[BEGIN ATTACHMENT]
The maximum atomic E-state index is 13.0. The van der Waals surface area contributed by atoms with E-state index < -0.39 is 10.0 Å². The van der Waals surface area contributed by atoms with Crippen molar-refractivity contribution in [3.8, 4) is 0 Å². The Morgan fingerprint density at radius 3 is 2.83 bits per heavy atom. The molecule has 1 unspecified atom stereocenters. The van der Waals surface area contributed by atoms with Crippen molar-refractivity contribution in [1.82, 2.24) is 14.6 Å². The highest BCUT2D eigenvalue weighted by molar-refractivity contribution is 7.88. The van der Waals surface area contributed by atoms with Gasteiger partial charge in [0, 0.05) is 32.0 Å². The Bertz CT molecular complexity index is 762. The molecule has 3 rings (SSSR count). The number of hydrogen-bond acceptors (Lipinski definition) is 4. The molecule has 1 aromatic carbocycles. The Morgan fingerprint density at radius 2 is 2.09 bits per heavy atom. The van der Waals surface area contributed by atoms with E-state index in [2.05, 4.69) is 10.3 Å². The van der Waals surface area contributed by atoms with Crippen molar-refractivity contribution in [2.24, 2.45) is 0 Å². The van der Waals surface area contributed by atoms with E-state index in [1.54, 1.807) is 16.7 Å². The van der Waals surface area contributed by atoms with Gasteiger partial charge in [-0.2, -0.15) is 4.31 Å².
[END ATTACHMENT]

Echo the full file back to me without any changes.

The maximum atomic E-state index is 13.0. The van der Waals surface area contributed by atoms with E-state index < -0.39 is 10.0 Å². The van der Waals surface area contributed by atoms with Crippen molar-refractivity contribution in [3.8, 4) is 0 Å². The Morgan fingerprint density at radius 3 is 2.83 bits per heavy atom. The molecule has 1 unspecified atom stereocenters. The van der Waals surface area contributed by atoms with Crippen molar-refractivity contribution in [1.82, 2.24) is 14.6 Å². The highest BCUT2D eigenvalue weighted by molar-refractivity contribution is 7.88. The van der Waals surface area contributed by atoms with Gasteiger partial charge in [0, 0.05) is 32.0 Å². The Bertz CT molecular complexity index is 762. The molecule has 3 rings (SSSR count). The number of hydrogen-bond acceptors (Lipinski definition) is 4. The molecule has 1 aromatic carbocycles. The Morgan fingerprint density at radius 2 is 2.09 bits per heavy atom. The van der Waals surface area contributed by atoms with E-state index in [2.05, 4.69) is 10.3 Å². The van der Waals surface area contributed by atoms with Crippen molar-refractivity contribution in [2.24, 2.45) is 0 Å². The van der Waals surface area contributed by atoms with E-state index in [1.54, 1.807) is 16.7 Å². The van der Waals surface area contributed by atoms with Gasteiger partial charge in [-0.2, -0.15) is 4.31 Å².